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Mushy peas are dried marrowfat peas which are first soaked overnight in water with bicarbonate soda/baking soda, then rinsed in fresh water and simmered with a little sugar and salt until they form a thick green lumpy mash. In Northern England and the Midlands they are a traditional accompaniment to fish and chips, although their appeal has spread and sometimes mint is used as a flavouring. All over Britain, but particularly in Northern England, they are commonly served as part of the popular snack of pie and peas (akin to the South Australian pie floater, but with mushy peas instead of a thick pea soup) and are considered a part of traditional British cuisine. Mushy peas can also be bought in tins (cans in North America). They are also sometimes served in batter as a pea fritter.
In Yorkshire, Nottinghamshire, Derbyshire and parts of Lincolnshire, they are often served as a snack on their own. In Nottinghamshire they are traditionally accompanied by mint sauce, and sold at open-air events such as fairs or fêtes. In Nottinghamshire, mushy peas served with chips is called a 'pea mix'. Mushy peas are also popular in Scotland served with fish and chips or as a wetter version with vinegar in a bowl.
Mushy peas have occasionally been referred to as "Yorkshire caviar".
A variant (particularly popular around Bolton, Bury and Preston, Lancashire) is "parched peas" – carlin peas (also known as maple peas, or black peas) are soaked and then boiled slowly for a long time; the peas are traditionally served with vinegar.
Norwich Market has a permanent stall devoted to mushy peas. The stall has primarily sold mushy peas - without any colouring - for the last 60 years every day except Sunday (market closed). It is known to be the oldest such stall in East Anglia.
In Nottingham, the Victoria Centre market had for years featured a mushy peas stall that went back to the original "central market", pre-dating the Victoria Centre itself. Hot peas were served there with shellfish, mint sauce, salt and vinegar, as well as pies and pasties. The stall closed in 2010; however, a new stall opened in the market in December 2012.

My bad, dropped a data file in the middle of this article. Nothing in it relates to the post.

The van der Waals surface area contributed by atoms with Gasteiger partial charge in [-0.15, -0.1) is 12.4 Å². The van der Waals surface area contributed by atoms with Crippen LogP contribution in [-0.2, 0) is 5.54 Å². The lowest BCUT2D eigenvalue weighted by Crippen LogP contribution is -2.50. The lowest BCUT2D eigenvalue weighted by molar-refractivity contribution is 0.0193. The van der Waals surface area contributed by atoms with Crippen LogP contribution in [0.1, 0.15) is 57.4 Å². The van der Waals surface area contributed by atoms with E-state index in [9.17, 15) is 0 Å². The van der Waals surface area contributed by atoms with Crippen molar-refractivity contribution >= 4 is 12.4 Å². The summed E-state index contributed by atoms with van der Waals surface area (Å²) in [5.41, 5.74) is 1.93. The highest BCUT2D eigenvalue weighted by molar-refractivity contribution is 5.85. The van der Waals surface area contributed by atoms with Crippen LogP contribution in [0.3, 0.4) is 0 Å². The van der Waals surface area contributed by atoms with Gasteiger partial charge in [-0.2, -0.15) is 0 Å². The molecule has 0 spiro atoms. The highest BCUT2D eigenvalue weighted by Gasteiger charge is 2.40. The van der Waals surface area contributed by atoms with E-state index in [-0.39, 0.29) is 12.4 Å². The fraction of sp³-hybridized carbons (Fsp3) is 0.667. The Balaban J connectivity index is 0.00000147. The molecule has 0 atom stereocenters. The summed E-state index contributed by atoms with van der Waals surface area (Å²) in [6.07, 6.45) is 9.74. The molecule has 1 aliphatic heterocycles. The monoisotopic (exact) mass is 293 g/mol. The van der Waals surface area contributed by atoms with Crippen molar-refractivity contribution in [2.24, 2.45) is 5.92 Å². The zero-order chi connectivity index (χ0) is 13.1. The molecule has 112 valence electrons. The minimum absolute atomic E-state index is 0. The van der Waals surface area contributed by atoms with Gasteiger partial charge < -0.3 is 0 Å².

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Green colouring is often used to colour mushy peas. It is typically achieved by adding the yellow and blue additives, Tartrazine (E102) and Brilliant Blue FCF (E133), which together produce the green effect. The use of artificial colours results in bright green mushy peas. Pure mushy peas, with no colouring, tend to form a more grey-green end product. Sodium bicarbonate (E500) is often added to soften the peas to enhance the colour and to inhibit fermentation during soaking, which reduces later flatulence in consuming said foods. The British Food Standards Agency, on 28 April 2008, asked for a voluntary ban on artificial food colourings and suggested that the ban would be practical by the end of 2009. This would mean that certain foods, including mushy peas, would need to be free of the additive, otherwise the item might be removed from sale. Mushy peas present a particular problem since there is no alternative to tartrazine that gives it the bright green colour.[verification needed] Without the colourant the dish would be murky grey. Ministers have stated that they will pursue a ban through law if food manufacturers do not phase out the food colourings.
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- Elaine Lemm. Traditional Mushy Peas Recipe. About.com. Retrieved 23 September 2013.
- "48 hours in Bristol / Dining with the locals", Independent, 26 April 2008
- "Market mushy peas celebrate 60th". BBC News. 21 May 2009.
- Nottingham Mushy Peas!. Retrieved 23 September 2013
- Nottingham's mushy peas and mint sauce back on sale. BBC News Nottingham (5 December 2012). Retrieved 23 September 2013.
- To pea or not to pea: That is no question. Nottinghampost.com. Retrieved 23 September 2013
- Meikle, James (2008-04-10). "FSA calls for voluntary ban on artificial colourings". London: The Guardian.
- "UK: Ban on food additives 'supported by ministers'", Fresh Plaza, 17 November 2008